BERLIN – Companies behind some of the best-known consumer products -- from soaps to sodas -- are beginning to factor climate change into their business equation, according to a report published Monday. The survey of 16 major corporations by non-profit group CDP found that many are working to lower their carbon emissions, prepare for the effects of global warming on their supply chain and respond to growing environmental consciousness among customers. Examples include brewer AB InBev's efforts to develop a variety of barley that needs less water and Unilever adjusting its detergent formulas so they work at the lower "eco" temperature settings on modern washing machines, the London-based group said. "We were surprised how much these companies were aligning themselves with changes in consumer preferences," said Carole Ferguson, the report's lead author. This includes chasing trends such as veganism, a small but growing factor in the market that's driven by people who shun animal products for ethical or health reasons, but also because they have larger carbon footprints.
The new approach comes as regulators cautiously loosen the rules to let banks venture into other businesses to help offset the hit to their net interest income from the Bank of Japan's ultraloose monetary policy. For Takeshi Yoshimura, the 59-year-old president of Yamaguchi Financial Group, the effects of the BOJ's zero interest rates are compounded by other challenges his region faces, notably a dwindling population and an exodus of firms to bigger cities like Tokyo. That is why he is prodding young employees to come up with ideas to make better use of the bank's roughly 280 branch offices spread across Yamaguchi and Hiroshima, the prefectures where Yamaguchi Financial mainly operates. One idea was to rent out space to a wine bar at a branch in Yuya, a sleepy town with hot springs where such businesses aren't common. "Yuya is a nice tourist destination, but there are very few places to drink and dine," Yoshimura said.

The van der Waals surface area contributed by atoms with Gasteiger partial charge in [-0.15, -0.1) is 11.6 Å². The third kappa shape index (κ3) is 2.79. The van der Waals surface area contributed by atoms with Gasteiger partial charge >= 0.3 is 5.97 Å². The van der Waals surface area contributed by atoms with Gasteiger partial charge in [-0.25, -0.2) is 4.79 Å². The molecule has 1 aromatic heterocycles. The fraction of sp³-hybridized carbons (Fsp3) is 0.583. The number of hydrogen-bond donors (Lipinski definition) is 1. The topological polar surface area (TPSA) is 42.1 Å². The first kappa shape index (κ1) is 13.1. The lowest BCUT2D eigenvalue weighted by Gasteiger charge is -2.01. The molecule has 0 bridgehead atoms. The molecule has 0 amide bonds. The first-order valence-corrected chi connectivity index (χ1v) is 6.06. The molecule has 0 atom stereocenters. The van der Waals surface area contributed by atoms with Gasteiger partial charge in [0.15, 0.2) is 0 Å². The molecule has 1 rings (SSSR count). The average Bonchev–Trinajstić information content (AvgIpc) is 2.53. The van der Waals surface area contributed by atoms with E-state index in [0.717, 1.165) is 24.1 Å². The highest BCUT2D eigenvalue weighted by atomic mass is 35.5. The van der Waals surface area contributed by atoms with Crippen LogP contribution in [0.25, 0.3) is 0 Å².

We propose a novel neural topic model in the Wasserstein autoencoders (W AE) framework. Unlike existing variational autoencoder based models, we directly enforce Dirichlet prior on the latent document-topic vectors. We exploit the structure of the latent space and apply a suitable kernel in minimizing the Maximum Mean Discrepancy (MMD) to perform distribution matching. We discover that MMD performs much better than the Generative Adversarial Network (GAN) in matching high dimensional Dirichlet distribution. We further discover that incorporating randomness in the encoder output during training leads to significantly more coherent topics. To measure the diversity of the produced topics, we propose a simple topic uniqueness metric. Together with the widely used coherence measure NPMI, we offer a more wholistic evaluation of topic quality. Experiments on several real datasets show that our model produces significantly better topics than existing topic models.
Over the past few years the CES trade show has become a familiar post-holidays pilgrimage for many of the country's biggest marketers. They see the event as a way to get a sneak peek at the latest tech gadgets and technologies that can help them engage with their customers. This year marketing executives from companies such as Coca-Cola, Unilever, Johnson & Johnson, Campbell Soup and PepsiCo Inc. made their way to Las Vegas for the gathering. The convention was jam-packed with everything from self-driving cars to robots that play chess to Procter & Gamble's air-freshener spray that can connect with Alphabet Inc.'s Nest home to automatically release pleasant scents in the home. But there was one category that seemed to especially win over marketers: virtual assistants.